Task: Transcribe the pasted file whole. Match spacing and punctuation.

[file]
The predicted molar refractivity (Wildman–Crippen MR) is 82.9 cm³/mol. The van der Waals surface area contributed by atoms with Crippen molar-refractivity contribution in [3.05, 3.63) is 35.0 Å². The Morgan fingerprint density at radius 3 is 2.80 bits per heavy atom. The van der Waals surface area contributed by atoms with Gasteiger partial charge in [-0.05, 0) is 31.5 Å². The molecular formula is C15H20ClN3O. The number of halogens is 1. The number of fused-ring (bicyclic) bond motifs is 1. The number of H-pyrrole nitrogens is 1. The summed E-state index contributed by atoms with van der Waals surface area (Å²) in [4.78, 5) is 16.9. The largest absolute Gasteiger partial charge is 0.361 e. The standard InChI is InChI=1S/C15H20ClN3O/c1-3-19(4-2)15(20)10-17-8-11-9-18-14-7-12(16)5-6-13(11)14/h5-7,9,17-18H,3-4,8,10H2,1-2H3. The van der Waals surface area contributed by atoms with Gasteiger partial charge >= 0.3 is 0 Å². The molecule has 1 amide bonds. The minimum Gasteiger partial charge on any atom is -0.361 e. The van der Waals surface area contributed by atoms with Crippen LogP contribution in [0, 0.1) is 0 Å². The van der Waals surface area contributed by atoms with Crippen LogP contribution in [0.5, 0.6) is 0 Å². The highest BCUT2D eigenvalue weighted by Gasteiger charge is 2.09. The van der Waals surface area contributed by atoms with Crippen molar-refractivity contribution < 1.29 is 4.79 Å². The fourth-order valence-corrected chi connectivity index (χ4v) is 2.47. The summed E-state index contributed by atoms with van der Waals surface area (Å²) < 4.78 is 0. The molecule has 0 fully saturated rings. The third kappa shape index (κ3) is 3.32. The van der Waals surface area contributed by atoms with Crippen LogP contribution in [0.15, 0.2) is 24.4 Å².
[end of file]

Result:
The predicted molar refractivity (Wildman–Crippen MR) is 82.9 cm³/mol. The van der Waals surface area contributed by atoms with Crippen molar-refractivity contribution in [3.05, 3.63) is 35.0 Å². The Morgan fingerprint density at radius 3 is 2.80 bits per heavy atom. The van der Waals surface area contributed by atoms with Gasteiger partial charge in [-0.05, 0) is 31.5 Å². The molecular formula is C15H20ClN3O. The number of halogens is 1. The number of fused-ring (bicyclic) bond motifs is 1. The number of H-pyrrole nitrogens is 1. The summed E-state index contributed by atoms with van der Waals surface area (Å²) in [4.78, 5) is 16.9. The largest absolute Gasteiger partial charge is 0.361 e. The standard InChI is InChI=1S/C15H20ClN3O/c1-3-19(4-2)15(20)10-17-8-11-9-18-14-7-12(16)5-6-13(11)14/h5-7,9,17-18H,3-4,8,10H2,1-2H3. The van der Waals surface area contributed by atoms with Gasteiger partial charge >= 0.3 is 0 Å². The molecule has 1 amide bonds. The minimum Gasteiger partial charge on any atom is -0.361 e. The van der Waals surface area contributed by atoms with Crippen LogP contribution in [0, 0.1) is 0 Å². The van der Waals surface area contributed by atoms with Crippen LogP contribution in [0.5, 0.6) is 0 Å². The highest BCUT2D eigenvalue weighted by Gasteiger charge is 2.09. The van der Waals surface area contributed by atoms with Crippen molar-refractivity contribution < 1.29 is 4.79 Å². The fourth-order valence-corrected chi connectivity index (χ4v) is 2.47. The summed E-state index contributed by atoms with van der Waals surface area (Å²) < 4.78 is 0. The molecule has 0 fully saturated rings. The third kappa shape index (κ3) is 3.32. The van der Waals surface area contributed by atoms with Crippen LogP contribution in [0.15, 0.2) is 24.4 Å².